Game changing sandwiches
Dublin is in the midst of a sandwich revolution, so head northside and sink your teeth into a Reuben
“Is that the queue? For takeaway?” the man in the blue raincoat asks a woman holding a coffee. It is, she tells him. “Jaysus,” he says turning around and heading back out into the rain. I’m inclined to agree with his eye-rolling incredulity. Can a sandwich really be worth that much effort? It’s standing room only in the 147 Deli on Dublin’s Parnell Street.
I loathe sandwich bars. Congealing coleslaw and a whiff of eggs make them as life-enhancing as peering at Google maps with rain dripping down the back of your neck. Then there are the queues, a lunchtime crowd shuffling chain-gang style to have their choice of bread buttered, filled and sliced by someone wearing plastic gloves.
But Dublin’s having a sandwich revolution and its heartland is north of the river, with Brother Hubbard on Capel Street and nearby Oxmantown putting quality food into cardboard lunch containers. And now those lucky northsiders have the 147 Deli.
The 147 stands out in a sea of Asian restaurants on this stretch of Parnell Street. Its ethnicity is more New York than Phnom Penh. They’re selling the kind of sandwich that Joey from Friends ate with one arm curled protectively around it 20 years ago. It’s taken that long for the Irish cheese and hang sanger to throw off its burnt cellophane wrapper and catch up.
The cafe is a long, deep room with one wall painted black and then covered with a reverse white image of John Rocque’s 1756 map of Dublin. So you can sit at a bar bench with your knees in Dublin Castle and try to figure out what’s changed along the north quays in the intervening centuries. Dublin design firm Fabrik is responsible for the look of the place, which combines sunny yellow chairs, a polished concrete floor, plain timber tables and benches and a nifty logo of a blue utensil rail.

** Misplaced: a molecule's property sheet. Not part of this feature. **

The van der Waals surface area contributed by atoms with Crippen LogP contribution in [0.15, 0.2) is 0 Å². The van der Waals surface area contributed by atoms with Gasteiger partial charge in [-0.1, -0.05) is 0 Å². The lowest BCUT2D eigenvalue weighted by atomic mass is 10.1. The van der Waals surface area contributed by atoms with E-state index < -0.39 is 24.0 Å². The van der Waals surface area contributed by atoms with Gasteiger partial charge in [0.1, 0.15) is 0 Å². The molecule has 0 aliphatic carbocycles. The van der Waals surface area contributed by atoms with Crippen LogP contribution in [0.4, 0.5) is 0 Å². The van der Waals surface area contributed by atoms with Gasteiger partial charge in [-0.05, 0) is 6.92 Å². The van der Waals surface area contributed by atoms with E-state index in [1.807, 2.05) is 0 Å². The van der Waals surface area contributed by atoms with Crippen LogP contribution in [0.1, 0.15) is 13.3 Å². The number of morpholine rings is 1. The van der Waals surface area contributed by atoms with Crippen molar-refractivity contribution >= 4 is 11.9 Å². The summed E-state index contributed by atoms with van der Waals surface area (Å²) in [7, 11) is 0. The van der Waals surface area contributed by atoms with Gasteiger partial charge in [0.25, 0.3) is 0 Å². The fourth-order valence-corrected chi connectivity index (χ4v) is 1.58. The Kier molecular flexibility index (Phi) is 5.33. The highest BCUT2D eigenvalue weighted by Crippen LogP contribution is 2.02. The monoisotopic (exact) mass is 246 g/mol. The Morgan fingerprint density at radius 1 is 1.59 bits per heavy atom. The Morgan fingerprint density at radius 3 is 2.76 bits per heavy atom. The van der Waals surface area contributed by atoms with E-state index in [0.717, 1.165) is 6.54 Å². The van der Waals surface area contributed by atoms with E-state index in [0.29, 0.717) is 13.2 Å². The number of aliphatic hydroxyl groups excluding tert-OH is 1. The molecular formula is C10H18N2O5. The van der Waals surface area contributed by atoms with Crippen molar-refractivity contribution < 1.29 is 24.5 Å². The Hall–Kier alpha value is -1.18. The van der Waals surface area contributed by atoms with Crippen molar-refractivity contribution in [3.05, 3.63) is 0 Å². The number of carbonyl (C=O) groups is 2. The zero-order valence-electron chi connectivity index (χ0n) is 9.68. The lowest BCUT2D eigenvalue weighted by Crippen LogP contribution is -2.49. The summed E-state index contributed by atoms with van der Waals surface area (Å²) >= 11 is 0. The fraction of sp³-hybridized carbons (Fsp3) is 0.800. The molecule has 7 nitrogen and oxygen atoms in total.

The beard count is high and I’m pushing up the average age several notches. At least one of the wait staff is too busy, or too cool, to smile at the customers, although everyone else seems friendly. My sandwich is deposited in front of me on wax paper on a plastic tray with a cardboard cup of salad alongside it. I’m sharpening an imaginary pencil to mark it all down as style over substance and then I taste a spear of sprouting broccoli and I’m sold. It’s been mixed with some good mange tout – both vegetables charred and then dressed with soy. Also in the salad pot are tomato chunks balsamic-ed to taste better, finely-diced red onion and basil. But it’s the sandwich that solves the mystery of the queue.
It’s a Reuben, with corned beef, sauerkraut and sliced gherkin. A squeezy bottle of pink “Russian dressing” has been squirted over the bread, the ingredients assembled and then the whole lot popped into a Merrychef, a furnace-like oven and microwave gizmo that turns a cold, tasty sandwich into a hot, potentially-addictive one. The strangest thing is that it smells exactly like a burger. Close your eyes and you could be in Mickey D’s with that gherkin tang cutting the waft of warm meat and bread. Except this bread is a nutty rye, the beef is pink and thinly sliced rather than a depressing ground meat patty and the sauerkraut gives more bite and flavour than iceberg lettuce. And this sandwich tastes as good on the last bite as it does on the first.
The other brilliant thing is that this satisfying lunch of sandwich and salad cost €7.50. A perfect coffee, with just enough bite but none of the grimace-face bitterness of deep-hipster brews, brings lunch to €10.15.
There’s a well-worn copy of Yotam Ottolenghi’s Plenty on a shelf in the busy kitchen. And later on the Facebook page I can see why this fast food is so good. They house-smoke their fish and meat, pick wild garlic by the bin-liner load and tweak their menus until they hit the sweetest spot in the flavour spectrum. We need a new word to describe the sandwiches here, now that “gourmet” is slapped onto service station sandwiches. Rocque’s map was originally called “An exact survey of the city of Dublin”. In an updated version, 147 Deli should be marked with the legend: “Here be great sandwiches.” And the queue? Bring a book (or ask if you can thumb through Plenty). Trust me. It’s worth the wait.
147 Deli, 147 Parnell Street, Dublin 1, tel: 01-8728481
Facilities: Unisex with great wall art
Music: Loud funk and pop
Food provenance: None
Wheelchair access: Yes
Vegetarian options: Good
THE VERDICT: 8/10 A new dawn for the Dublin sandwich